Want To Make A Confident Career Change? Make Sure You Do This

Portrait of happy young woman enjoying sunlight

“How do I get started with a career change?” I often get that question. Our careers are mirror reflections of our lives. If you’re struggling with perfectionism, people-pleasing, owning your identity or a personal relationship, it may spill over into what you choose and how you make the transition. Doing some of that deep, internal work can be powerful. But like anything worthwhile, it requires focus. It’s easy for us to settle and get to a place where we feel stuck emotionally and professionally. I wrote about internal barriers that tend to get in the way of our career goals in this column.

Often, when I ask individuals to tell me more about what they want from a career change, there are usually a couple of key things they don’t want to lose and things they want to gain.

What do you want from a career change?

What are you afraid of losing or experiencing? It may not be something that seems tangible; it could be something like respect, security, failure or time.

And here’s a three-step reflective strategy to help move you further along so you can make a confident change.

Step 1: Figure out 

You are not in the same position as someone whose been in the industry and role, and that’s okay. You still have a lot to offer. Start with identifying the aspect of your career you don’t feel so confident about. Here’s what I want you to ask yourself:

When you think about your professional life, what’s one thing you find hard to talk about or would like to cover-up? These are several things I usually hear.

  • A gap in my résumé because (insert your reason).
  • My lack of experience in (insert what you think you ought to have more experience in – this is a common one for individuals changing careers.
  • The continuity of my career choices. Maybe you feel like you’ve done a lot in your career, and your struggling to bring it all together.
  • A lack of certifications.
  • A specific choice you’ve made.

Confidence typically comes from intrinsic motivation, influences (I spoke about career influences here) or an experience. You need to be confident as you set out on this journey or continue on it.

Step 2: Embrace 

We can’t go back on the past, so decide to embrace it. When you embrace it, you can then begin to see the value in it, and that’s where the fun begins.

I don’t want to sound like I’m downplaying the challenges that can come with a career change. There’s time, money and clients or customers involved, so there’s a big risk. But unless you learn to embrace your weakness, you can’t find a way to do what comes next. You know what it’s like when you don’t feel confident about yourself. It shows up in some way or form.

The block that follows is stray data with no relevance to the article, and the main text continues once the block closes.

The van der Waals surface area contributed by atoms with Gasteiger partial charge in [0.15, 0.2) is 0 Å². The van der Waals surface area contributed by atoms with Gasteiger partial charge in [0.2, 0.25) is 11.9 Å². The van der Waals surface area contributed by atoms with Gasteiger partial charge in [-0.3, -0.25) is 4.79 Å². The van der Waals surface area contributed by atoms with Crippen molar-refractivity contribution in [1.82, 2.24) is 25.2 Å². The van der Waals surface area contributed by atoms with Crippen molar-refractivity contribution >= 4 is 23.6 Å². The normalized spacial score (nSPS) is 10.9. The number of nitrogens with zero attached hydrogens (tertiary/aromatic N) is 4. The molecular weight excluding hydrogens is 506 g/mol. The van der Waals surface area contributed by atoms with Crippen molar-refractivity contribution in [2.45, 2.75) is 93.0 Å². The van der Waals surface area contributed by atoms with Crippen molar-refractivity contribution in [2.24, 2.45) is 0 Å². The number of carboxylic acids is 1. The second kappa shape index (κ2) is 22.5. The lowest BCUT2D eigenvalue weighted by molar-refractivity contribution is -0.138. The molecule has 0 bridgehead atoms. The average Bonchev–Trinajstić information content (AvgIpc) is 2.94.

Ask yourself: What’s one good thing about what you identified as unfavorable in step one? Once you’ve thought of one, add another and another until you can’t think of anything else.

Step 3: Leverage

Here are a few ways you can leverage some of those weaknesses mentioned in the first step.

1. The right company – this often takes care of all the points mentioned in step one.

Do due diligence with your research and choose a company that may not see your weakness as such. The company you work for can be just as important as the career you pick. Granted, you may not be with a specific company for as long as you’re in a career field, but knowing what is valued by a company and department can significantly increase your chances of landing the job.

2. Highlighting transferable skills and outcomes – this is typically done to counteract experience.

Find ways to validate the link between the experience you have and what you’re capable of doing in your next role. You can this on your career documentation, in speech and throughout your personal branding.

3. Thought-leadership – in some industries, this works well for a lack of certifications or education.

You can develop thought-leadership through writing, speaking or even committee participation. It’s a great way to increase your influence, gain respect and expand visibility.

4. Build empathy – this is particularly useful for career breaks or specific choices you made.

Finding commonalities and shared values will help you build empathy and likability. Often, the best way to do this is through networking.

Although it may not seem picturesque right now, your career is your very own beautiful journey. Take control and decide that you’re not going to settle for less, then figure out, embrace and leverage.

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